ANGER MANAGEMENT: Grace (Brie Larson) soothes troubled teens as a supervisor at a foster-care facility.
City Paper grade: B+
At a low ebb in Destin Daniel Cretton’s Short Term 12, one of the group home’s residents carves “Why?” into her forearm with a ragged fingernail. That question bleeds through the whole movie, for the short-term foster care facility’s inhabitants as well at its staff. Although she’s in her early 20s, Grace (Brie Larson) feels like an old hand, calming rebellious teens as one might a raging toddler: with a mixture of discipline, understanding and even-tempered physical restraint. Cretton, whose background is split between fiction and documentary, and who worked in a similar facility himself, lets the confrontations play out without sensationalizing them or choosing sides; their understated grace reminds you that acting and behavioral psychology can be one and the same.
Short Term 12 zeroes in on Grace’s relationship with two patients — Marcus (Keith Stanfield), an older boy who’s terrified of aging out of the group home and into the adult world, and Jayden (Kaitlyn Dever), whose comparatively privileged background does little to salve her troubled relationship with her father. The dramatic revelations of precisely how they, and Grace, have been wounded by life are couched in indirect language rather than clumsy confessions, although Cretton’s script doesn’t avoid a certain clinical tidiness. You admire the construction that allows Grace’s casual remark to return as part of a pivotal disclosure, but it still feels contrived.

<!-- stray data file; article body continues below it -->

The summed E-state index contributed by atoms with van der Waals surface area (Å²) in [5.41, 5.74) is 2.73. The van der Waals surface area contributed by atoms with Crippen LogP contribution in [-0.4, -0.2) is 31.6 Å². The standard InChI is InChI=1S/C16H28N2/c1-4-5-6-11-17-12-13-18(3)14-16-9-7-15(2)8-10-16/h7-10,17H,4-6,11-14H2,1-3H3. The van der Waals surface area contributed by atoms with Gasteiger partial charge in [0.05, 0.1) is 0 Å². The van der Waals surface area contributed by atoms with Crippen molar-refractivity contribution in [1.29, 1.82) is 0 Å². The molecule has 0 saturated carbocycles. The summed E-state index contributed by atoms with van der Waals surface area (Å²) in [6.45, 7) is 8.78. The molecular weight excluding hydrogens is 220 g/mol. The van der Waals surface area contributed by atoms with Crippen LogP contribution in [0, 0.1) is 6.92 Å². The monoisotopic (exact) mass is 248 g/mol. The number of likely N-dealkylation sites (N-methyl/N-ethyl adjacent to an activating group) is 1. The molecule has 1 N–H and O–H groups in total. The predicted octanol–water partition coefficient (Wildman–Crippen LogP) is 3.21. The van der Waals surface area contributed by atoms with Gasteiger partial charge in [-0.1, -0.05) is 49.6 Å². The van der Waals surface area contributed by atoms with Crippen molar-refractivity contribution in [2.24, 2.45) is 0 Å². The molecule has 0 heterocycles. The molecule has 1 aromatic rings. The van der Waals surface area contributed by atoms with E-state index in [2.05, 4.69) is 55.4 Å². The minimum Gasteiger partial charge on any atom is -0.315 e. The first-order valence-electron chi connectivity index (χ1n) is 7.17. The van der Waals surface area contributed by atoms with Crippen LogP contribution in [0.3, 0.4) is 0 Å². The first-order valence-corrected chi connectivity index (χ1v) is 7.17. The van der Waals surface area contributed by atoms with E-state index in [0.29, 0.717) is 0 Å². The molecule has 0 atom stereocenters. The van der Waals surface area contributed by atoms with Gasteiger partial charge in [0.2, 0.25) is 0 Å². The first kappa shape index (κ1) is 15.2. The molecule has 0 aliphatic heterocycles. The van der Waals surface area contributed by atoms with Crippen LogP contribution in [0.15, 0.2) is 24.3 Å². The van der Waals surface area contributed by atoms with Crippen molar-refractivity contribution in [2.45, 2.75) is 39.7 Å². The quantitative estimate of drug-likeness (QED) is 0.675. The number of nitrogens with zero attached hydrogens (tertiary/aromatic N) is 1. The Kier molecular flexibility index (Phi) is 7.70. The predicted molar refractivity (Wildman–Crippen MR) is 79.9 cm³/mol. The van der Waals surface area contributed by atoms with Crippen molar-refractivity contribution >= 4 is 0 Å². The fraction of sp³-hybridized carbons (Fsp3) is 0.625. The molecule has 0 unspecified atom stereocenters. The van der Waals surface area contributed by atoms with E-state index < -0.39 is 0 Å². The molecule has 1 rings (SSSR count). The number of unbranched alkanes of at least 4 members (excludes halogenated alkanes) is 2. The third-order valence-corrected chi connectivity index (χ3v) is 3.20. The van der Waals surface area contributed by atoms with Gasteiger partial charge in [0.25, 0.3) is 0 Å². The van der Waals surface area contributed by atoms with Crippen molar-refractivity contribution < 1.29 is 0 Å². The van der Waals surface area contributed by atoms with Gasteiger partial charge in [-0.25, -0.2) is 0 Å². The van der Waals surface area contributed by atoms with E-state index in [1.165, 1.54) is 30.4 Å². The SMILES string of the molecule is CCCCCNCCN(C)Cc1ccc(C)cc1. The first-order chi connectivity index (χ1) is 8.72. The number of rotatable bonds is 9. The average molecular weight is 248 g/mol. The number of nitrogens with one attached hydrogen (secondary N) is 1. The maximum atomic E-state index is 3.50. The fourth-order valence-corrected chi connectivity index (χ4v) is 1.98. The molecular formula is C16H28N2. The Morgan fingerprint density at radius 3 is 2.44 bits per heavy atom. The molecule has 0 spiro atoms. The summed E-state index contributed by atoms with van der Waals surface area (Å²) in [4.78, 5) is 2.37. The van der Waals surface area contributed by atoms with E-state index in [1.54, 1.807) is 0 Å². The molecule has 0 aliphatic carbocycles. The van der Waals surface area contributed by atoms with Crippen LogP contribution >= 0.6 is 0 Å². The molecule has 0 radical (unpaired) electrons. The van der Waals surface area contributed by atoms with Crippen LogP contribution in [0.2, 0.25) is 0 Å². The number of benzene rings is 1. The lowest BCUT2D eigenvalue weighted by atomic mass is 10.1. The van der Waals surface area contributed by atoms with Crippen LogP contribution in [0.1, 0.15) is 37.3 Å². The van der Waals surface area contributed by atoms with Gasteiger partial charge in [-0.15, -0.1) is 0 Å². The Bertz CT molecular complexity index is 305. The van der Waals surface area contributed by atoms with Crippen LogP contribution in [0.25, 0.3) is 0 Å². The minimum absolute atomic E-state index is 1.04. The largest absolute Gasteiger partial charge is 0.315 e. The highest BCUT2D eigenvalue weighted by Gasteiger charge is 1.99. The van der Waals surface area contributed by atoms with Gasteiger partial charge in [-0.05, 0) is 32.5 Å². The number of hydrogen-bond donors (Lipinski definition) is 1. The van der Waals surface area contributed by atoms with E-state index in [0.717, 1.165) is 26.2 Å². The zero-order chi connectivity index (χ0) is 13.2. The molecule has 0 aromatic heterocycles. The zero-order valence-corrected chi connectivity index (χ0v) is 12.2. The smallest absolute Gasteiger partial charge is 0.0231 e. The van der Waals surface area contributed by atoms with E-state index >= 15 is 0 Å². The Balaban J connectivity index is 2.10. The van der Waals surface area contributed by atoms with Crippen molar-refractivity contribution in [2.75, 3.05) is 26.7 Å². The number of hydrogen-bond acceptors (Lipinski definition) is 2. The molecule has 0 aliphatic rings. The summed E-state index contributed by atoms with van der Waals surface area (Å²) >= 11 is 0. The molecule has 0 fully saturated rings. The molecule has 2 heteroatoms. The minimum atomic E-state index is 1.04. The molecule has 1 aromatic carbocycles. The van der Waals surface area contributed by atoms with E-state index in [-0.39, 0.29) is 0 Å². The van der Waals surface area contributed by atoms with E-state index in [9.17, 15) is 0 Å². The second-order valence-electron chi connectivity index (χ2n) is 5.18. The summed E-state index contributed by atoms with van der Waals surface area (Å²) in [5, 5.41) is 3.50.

Although the cast, which also includes The Newsroom’s John Gallagher Jr. as Grace’s co-worker and romantic partner, is mostly made up of seasoned pros, their performances feel remarkably unstudied, though less in the manner of simple naturalism than a particularly fruitful acting workshop. It’s a thing of beauty, but you rarely forget it’s a thing.
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